I love Spanish food, and as a result, I’ve tried most of Sydney’s Spanish restaurants. So take note when I say owner/chef Brian Villahermosa’s modern Spanish tapas at Catalonia is interesting enough to make it worth a trip over the bridge. That's coming from someone who rarely ventures over the bridge for much, and why would I do it to eat when there are literally thousands of restaurants on my side of the harbour that I would like to try?
But you're not going for the decor - it was a cheap refit, and it wasn't really my cup of tea. However as you can see by my first photo, there are outdoor areas to dine which I guess largely avoid the interior fit-out. It's pretty closely set to residential, so they have a strict curfew of 10pm.
We started with a plate of Olives ($6) which were good. The prices are actually not what I expected for the location here; plus they haven't gone up since they opened. In other words, dishes are underpriced – you can take a third person as they split fairly into three.
Cocktails show innovation but were quickly forgotten in favour of the hardcore Spanish wine list, basically because I did not feel the cocktails suited the food, and I was there to eat, not drink. In the front is my choice, Mumma Manuka's Cherry Pie ($15) which was a finalist in the 42 Below cocktail competition. It's made on Manuka Honey Vodka, Cherry Liqueur, Coconut Liqueur, cherries, lemon, egg white and spiced syrup. It was like drinking a Cherry Ripe. Perhaps in another set and setting I would have liked it. The rear cocktail is a Strawberry Nemesis ($15) made on Zubrowka, Stoli Raspberry, Chambord, Lemon, Apple, Cranberry, Berry Conserve and Egg White.
So we switched our poison to the 2006 Castro Martin Albarino ($13/glass, $62/bottle) which was amazing, particularly when paired with the Pan con boquerones ($8.50) or bread with marinated fresh anchovies. You know, I think I am rescinding my dislike of anchovies, but only when they are fresh.
Fill corners with Zucchini Flowers ($14.50) with goat’s cheese mousse and honey (and a dab of unmentioned blue cheese). For the record, I am becoming a tad partial to blue cheese too, so I wasn't so angry it wasn't mentioned in the menu description here, but considering that many people have a love/hate relationship with blue cheese, I'd mention it...
Impressively, he makes his own version of Mojama ($16) or Spanish cured tuna, served with well-pickled cauliflower, walnuts and avocado – try it HERE if you love carpaccio, because there are some similarities. However in more recent times, I have tried an authentic Spanish Mojama, which is more akin to jamon than it is to carpaccio (keep an eye out for an upcoming review of Number One - Tony Bilson's Wine Bar for more information on this).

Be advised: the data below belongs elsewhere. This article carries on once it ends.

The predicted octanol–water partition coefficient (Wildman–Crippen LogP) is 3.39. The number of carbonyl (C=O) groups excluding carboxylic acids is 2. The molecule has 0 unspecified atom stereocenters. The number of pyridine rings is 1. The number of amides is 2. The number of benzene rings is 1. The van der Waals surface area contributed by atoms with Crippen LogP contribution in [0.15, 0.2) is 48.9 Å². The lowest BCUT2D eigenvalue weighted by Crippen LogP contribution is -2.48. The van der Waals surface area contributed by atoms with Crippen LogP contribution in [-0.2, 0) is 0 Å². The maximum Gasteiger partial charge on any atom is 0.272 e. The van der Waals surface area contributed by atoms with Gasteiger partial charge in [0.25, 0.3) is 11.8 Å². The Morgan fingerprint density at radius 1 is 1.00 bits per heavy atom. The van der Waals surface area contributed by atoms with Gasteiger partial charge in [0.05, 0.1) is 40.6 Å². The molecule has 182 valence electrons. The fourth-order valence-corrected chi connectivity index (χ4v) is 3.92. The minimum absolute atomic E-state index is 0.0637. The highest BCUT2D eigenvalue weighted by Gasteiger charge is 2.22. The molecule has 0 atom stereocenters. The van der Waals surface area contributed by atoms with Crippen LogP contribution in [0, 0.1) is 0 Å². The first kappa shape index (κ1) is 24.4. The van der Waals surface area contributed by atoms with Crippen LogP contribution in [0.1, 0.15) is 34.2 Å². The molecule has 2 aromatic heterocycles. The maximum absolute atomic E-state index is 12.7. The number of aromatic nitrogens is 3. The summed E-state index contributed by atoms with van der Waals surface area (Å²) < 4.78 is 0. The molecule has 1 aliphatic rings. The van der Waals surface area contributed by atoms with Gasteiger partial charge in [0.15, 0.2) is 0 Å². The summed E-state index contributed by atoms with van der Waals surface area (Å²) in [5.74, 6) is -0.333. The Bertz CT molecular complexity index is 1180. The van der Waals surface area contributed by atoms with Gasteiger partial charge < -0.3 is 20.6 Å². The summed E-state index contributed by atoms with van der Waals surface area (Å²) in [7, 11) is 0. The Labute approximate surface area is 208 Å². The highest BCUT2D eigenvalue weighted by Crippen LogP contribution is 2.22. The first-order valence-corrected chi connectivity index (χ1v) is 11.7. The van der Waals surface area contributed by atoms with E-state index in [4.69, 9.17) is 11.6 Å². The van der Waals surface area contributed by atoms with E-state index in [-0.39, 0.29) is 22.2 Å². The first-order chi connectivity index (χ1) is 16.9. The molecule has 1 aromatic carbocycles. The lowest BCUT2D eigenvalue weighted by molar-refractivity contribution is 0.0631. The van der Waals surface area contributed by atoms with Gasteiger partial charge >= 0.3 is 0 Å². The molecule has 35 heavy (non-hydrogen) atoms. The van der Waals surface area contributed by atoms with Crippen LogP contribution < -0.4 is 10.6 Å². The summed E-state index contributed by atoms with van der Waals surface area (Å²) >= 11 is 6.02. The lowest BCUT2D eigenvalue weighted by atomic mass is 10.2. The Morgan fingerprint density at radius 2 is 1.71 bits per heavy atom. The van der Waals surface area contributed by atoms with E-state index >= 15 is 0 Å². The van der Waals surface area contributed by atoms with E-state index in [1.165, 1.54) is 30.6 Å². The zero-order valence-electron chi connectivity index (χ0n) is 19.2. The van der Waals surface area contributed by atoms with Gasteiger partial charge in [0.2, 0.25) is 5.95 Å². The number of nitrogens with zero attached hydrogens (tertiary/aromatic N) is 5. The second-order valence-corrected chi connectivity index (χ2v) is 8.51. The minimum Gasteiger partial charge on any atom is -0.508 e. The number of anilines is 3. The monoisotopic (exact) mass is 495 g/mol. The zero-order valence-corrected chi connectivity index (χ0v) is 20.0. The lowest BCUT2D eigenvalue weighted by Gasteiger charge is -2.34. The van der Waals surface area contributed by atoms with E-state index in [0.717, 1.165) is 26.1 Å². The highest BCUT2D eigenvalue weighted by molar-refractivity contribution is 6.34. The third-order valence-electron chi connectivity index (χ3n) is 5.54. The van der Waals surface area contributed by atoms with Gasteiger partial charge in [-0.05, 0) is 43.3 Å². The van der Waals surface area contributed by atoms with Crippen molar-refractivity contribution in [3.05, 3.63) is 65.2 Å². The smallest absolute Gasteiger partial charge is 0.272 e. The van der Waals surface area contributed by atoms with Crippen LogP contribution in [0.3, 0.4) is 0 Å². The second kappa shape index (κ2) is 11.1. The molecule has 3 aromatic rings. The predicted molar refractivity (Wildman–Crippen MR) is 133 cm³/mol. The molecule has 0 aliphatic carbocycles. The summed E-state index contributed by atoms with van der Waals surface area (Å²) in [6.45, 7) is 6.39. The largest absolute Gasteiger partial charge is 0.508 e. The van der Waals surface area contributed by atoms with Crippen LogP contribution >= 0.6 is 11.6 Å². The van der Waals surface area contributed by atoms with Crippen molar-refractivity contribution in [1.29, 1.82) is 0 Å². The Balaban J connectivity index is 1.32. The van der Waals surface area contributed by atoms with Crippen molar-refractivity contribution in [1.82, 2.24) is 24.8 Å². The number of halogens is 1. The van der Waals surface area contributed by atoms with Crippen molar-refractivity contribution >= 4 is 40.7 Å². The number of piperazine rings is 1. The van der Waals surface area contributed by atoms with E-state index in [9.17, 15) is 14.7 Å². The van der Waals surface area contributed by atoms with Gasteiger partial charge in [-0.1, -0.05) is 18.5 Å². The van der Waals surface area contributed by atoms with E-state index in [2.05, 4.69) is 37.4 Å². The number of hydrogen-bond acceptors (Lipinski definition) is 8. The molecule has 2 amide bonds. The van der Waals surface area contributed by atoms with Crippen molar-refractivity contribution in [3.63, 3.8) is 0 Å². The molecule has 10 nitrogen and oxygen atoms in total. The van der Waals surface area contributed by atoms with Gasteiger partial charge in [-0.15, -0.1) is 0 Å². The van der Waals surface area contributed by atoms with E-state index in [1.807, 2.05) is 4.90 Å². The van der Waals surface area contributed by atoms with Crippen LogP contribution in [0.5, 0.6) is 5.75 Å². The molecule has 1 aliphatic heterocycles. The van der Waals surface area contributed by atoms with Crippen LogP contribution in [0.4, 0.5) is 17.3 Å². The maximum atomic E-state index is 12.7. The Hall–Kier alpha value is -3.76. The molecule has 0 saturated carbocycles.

Interestingly one of our must-have dishes on the menu turned out to be one of the weaker ones - the Scallops with Truffled Potato, Jamon and Sofrito Dressing ($18.50) was okay, but the potato was truffled with oil rather than actual truffles, which is starting to be a sticking point for me. I adore truffles, I like the oil in a much lesser way, and I think you have to pick the set and setting for the oil carefully. Mashed potatoes warrant a real truffle shaved into them.
Tasty La Ionica chicken makes the Chicken Stuffed with Morcilla, Gnocchi and Almonds with Cocoa and Truffle Sauce ($17.50) sing. I picked that we had had the brand of chicken instantly - La Ionica has such a distinctive flavour.
But save the best - Braised Beef Cheek with Parsnip and Vanilla Bean Puree and Coffee Soil ($17.50) – for last; it’s well cooked, with excellent balance and great use of molecular techniques. The parsnip and vanilla was a wonderful combination, and the coffee soil went with it a treat! It does however remind me of Daniel Puskas' (Oscillate Wildly) Denver Leg of Venison with pumpkin puree and chocolate soil rather a lot - and I had that over eighteen months ago now.
A visit to the bathroom showed some interesting art, which means I suppose that the decor isn't all bad. We then enjoyed some Manchego ($16.50) which would be a a fitting end to a meal like this; but the salty almond ice-cream with the rich, bitter Chocolate Tart ($12) was a sublime moment!
We also tried a second dessert, pictured below, but I was so gobsmacked by my first Argentinean dessert wine, the 2006 Don David Late Harvest Torrontes ($10/glass, $58/bottle) that I forgot it entirely!
Certainly an interesting meal, with a young chef who is not afraid of being experimental. At the current price point, it's also good value.
Shop 2, 31A Fitzroy Street, Kirribilli
Ph: (02) 9922 4215